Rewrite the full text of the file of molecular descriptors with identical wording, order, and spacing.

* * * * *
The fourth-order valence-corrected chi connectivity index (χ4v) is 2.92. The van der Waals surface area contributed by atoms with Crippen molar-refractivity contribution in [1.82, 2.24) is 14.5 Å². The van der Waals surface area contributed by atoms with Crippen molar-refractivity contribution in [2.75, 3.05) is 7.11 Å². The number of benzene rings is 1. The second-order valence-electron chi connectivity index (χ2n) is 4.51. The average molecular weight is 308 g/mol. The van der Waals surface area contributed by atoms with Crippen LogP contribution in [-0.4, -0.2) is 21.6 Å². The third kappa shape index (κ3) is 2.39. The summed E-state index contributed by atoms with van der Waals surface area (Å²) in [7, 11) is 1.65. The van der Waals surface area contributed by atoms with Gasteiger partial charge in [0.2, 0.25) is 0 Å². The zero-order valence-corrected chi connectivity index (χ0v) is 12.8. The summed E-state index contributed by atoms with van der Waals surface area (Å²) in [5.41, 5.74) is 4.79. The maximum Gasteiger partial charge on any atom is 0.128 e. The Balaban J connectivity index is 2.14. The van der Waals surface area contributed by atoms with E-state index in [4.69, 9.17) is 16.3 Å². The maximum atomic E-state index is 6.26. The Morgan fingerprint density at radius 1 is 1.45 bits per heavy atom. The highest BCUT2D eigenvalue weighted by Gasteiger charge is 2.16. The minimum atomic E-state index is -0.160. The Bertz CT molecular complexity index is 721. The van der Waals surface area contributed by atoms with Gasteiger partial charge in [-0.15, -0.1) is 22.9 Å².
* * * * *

The fourth-order valence-corrected chi connectivity index (χ4v) is 2.92. The van der Waals surface area contributed by atoms with Crippen molar-refractivity contribution in [1.82, 2.24) is 14.5 Å². The van der Waals surface area contributed by atoms with Crippen molar-refractivity contribution in [2.75, 3.05) is 7.11 Å². The number of benzene rings is 1. The second-order valence-electron chi connectivity index (χ2n) is 4.51. The average molecular weight is 308 g/mol. The van der Waals surface area contributed by atoms with Crippen LogP contribution in [-0.4, -0.2) is 21.6 Å². The third kappa shape index (κ3) is 2.39. The summed E-state index contributed by atoms with van der Waals surface area (Å²) in [7, 11) is 1.65. The van der Waals surface area contributed by atoms with Gasteiger partial charge in [0.2, 0.25) is 0 Å². The zero-order valence-corrected chi connectivity index (χ0v) is 12.8. The summed E-state index contributed by atoms with van der Waals surface area (Å²) in [5.41, 5.74) is 4.79. The maximum Gasteiger partial charge on any atom is 0.128 e. The Balaban J connectivity index is 2.14. The van der Waals surface area contributed by atoms with E-state index in [4.69, 9.17) is 16.3 Å². The maximum atomic E-state index is 6.26. The Morgan fingerprint density at radius 1 is 1.45 bits per heavy atom. The highest BCUT2D eigenvalue weighted by Gasteiger charge is 2.16. The minimum atomic E-state index is -0.160. The Bertz CT molecular complexity index is 721. The van der Waals surface area contributed by atoms with Gasteiger partial charge in [-0.15, -0.1) is 22.9 Å².